How to Meet ISPF User Needs with Eclipse-based Topaz Workbench
While ISPF is still the interface of choice for many mainframe experts, software is changing fast. Many experienced mainframe developers are finding they’re much more productive in tools like Compuware Topaz Workbench, an Eclipse-based IDE, that make it easier to advance mainframe applications and data in a digital world and also help those who are new to the mainframe become skilled and knowledgeable faster by stripping the mainframe of its esoteric complexities.
You can see some of the core features and functions of Topaz Workbench in the webcast replay of “Cool Things You Can Do to Mainstream the Mainframe Using Topaz Workbench” from our monthly “Did You Know?” series. Keep reading to learn about them here.
Modern Features of Topaz Workbench
Topaz Workbench provides an intuitive interface, enabling developers of all experience levels to initiate Compuware’s industry-leading developer tools, Abend-AID, File-AID, Hiperstation, Strobe and Xpediter as well as non-Compuware products and distributed solutions. But it also does much more.
1. Topaz Workbench Eclipse Perspectives
Topaz Workbench provides different perspectives to view the contents of the various Compuware products that integrate with the IDE. Perspectives offer pre-defined combinations of views and editors, which can be customized, but the primary perspective is Host Explorer.
Host Explorer consists of an editor powered by SlickEdit—which offers intelligent editing of COBOL, PL/I, Assembler and more for increased productivity—and several views. In the below image, the empty item in the middle is the editor. When you browse or edit items, they appear here.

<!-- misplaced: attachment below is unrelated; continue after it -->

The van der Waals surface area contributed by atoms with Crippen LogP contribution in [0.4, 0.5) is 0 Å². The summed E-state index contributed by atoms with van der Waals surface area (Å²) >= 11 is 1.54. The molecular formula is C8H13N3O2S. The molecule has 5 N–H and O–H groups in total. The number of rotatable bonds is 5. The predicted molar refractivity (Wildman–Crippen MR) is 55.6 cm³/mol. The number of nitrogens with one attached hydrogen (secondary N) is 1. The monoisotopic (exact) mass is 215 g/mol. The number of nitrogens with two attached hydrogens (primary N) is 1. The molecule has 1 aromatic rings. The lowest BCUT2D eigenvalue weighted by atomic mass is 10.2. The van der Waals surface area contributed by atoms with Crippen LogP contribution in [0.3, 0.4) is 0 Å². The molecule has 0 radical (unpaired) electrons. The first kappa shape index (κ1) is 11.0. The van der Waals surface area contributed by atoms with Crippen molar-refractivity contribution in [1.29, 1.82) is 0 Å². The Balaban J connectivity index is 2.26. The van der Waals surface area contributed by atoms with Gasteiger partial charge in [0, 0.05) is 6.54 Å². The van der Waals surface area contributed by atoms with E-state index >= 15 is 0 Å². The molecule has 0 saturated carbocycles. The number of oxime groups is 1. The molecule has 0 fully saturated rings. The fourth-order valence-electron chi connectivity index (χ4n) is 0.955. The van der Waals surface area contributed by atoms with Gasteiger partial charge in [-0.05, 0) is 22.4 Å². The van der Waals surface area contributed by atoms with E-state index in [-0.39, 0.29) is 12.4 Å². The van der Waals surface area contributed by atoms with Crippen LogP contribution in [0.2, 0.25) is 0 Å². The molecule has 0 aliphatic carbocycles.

The main difference between an editor and a view is that an editor does not have a “close” button. Another difference is that an editor can accommodate multiple items. For example, in an editor, you can have a data file, a JCL member, a source member and output from a job.
Views within a perspective can be dragged and dropped anywhere in the perspective. They can also be dragged and dropped to different monitors.
From time-to-time, you may find it necessary to reset your perspective. Resetting a perspective is quick and easy. Right-click on the perspective button, choose “Reset” and confirm. Note, this is the Host Explorer perspective, not the view.
2. Topaz Workbench Context Menus
Context menus provide access to commands commonly used in the selected view via right-click. Options will vary from product to functionality. Depending on where you are in the process, you will see a different context menu.
3. Topaz Workbench Host Explorer
Similar to ISPF menus, Host Explorer is essentially what you use to access the mainframe. Most of the tasks you’re used to doing in ISPF you can do through Host Explorer. But first, you need to have a Host Connection configured. Once you define the connection, you will have access to all resources within an LPAR.
The login dialog box is used to enter your TSO credentials to access the system to which you want to connect and the HCI connection associated with that system. When you expand a host, Topaz Workbench prompts you to login. Use your regular mainframe TSO ID and password. This prompt will not be displayed if you have previously saved your credentials.
Add File Filters